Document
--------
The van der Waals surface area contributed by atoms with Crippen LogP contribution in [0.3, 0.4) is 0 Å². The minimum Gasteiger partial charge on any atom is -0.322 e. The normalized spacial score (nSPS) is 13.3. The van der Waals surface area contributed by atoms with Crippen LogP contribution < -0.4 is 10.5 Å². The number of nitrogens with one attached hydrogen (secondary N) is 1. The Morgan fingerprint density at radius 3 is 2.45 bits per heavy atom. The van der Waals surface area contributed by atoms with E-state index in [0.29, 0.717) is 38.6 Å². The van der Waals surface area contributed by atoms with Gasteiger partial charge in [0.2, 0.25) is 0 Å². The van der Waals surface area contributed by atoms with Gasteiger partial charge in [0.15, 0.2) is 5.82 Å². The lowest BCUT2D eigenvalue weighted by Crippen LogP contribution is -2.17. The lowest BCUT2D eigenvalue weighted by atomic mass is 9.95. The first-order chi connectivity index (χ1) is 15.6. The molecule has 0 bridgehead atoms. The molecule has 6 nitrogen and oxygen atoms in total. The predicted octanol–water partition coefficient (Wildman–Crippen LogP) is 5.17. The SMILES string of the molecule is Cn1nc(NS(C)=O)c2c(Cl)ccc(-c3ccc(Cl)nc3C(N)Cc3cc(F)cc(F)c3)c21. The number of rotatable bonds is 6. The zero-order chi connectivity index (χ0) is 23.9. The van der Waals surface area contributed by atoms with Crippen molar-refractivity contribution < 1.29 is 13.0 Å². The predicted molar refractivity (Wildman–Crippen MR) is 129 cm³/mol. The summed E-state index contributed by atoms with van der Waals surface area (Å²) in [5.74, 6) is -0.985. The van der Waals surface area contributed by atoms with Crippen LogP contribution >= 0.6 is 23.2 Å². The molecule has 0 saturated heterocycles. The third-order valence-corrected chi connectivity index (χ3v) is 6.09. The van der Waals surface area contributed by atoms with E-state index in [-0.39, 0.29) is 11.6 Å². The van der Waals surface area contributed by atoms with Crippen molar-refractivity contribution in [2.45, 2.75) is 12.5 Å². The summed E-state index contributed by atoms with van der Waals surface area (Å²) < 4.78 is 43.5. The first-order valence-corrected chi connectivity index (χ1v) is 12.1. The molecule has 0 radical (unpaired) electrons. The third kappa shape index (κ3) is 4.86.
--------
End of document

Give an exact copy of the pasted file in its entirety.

The van der Waals surface area contributed by atoms with Crippen LogP contribution in [0.3, 0.4) is 0 Å². The minimum Gasteiger partial charge on any atom is -0.322 e. The normalized spacial score (nSPS) is 13.3. The van der Waals surface area contributed by atoms with Crippen LogP contribution < -0.4 is 10.5 Å². The number of nitrogens with one attached hydrogen (secondary N) is 1. The Morgan fingerprint density at radius 3 is 2.45 bits per heavy atom. The van der Waals surface area contributed by atoms with E-state index in [0.29, 0.717) is 38.6 Å². The van der Waals surface area contributed by atoms with Gasteiger partial charge in [0.2, 0.25) is 0 Å². The van der Waals surface area contributed by atoms with Gasteiger partial charge in [0.15, 0.2) is 5.82 Å². The lowest BCUT2D eigenvalue weighted by Crippen LogP contribution is -2.17. The lowest BCUT2D eigenvalue weighted by atomic mass is 9.95. The first-order chi connectivity index (χ1) is 15.6. The molecule has 0 bridgehead atoms. The molecule has 6 nitrogen and oxygen atoms in total. The predicted octanol–water partition coefficient (Wildman–Crippen LogP) is 5.17. The SMILES string of the molecule is Cn1nc(NS(C)=O)c2c(Cl)ccc(-c3ccc(Cl)nc3C(N)Cc3cc(F)cc(F)c3)c21. The number of rotatable bonds is 6. The zero-order chi connectivity index (χ0) is 23.9. The van der Waals surface area contributed by atoms with Crippen molar-refractivity contribution < 1.29 is 13.0 Å². The predicted molar refractivity (Wildman–Crippen MR) is 129 cm³/mol. The summed E-state index contributed by atoms with van der Waals surface area (Å²) in [5.74, 6) is -0.985. The van der Waals surface area contributed by atoms with Crippen LogP contribution >= 0.6 is 23.2 Å². The molecule has 0 saturated heterocycles. The third-order valence-corrected chi connectivity index (χ3v) is 6.09. The van der Waals surface area contributed by atoms with E-state index in [-0.39, 0.29) is 11.6 Å². The van der Waals surface area contributed by atoms with Crippen molar-refractivity contribution in [2.45, 2.75) is 12.5 Å². The summed E-state index contributed by atoms with van der Waals surface area (Å²) < 4.78 is 43.5. The first-order valence-corrected chi connectivity index (χ1v) is 12.1. The molecule has 0 radical (unpaired) electrons. The third kappa shape index (κ3) is 4.86.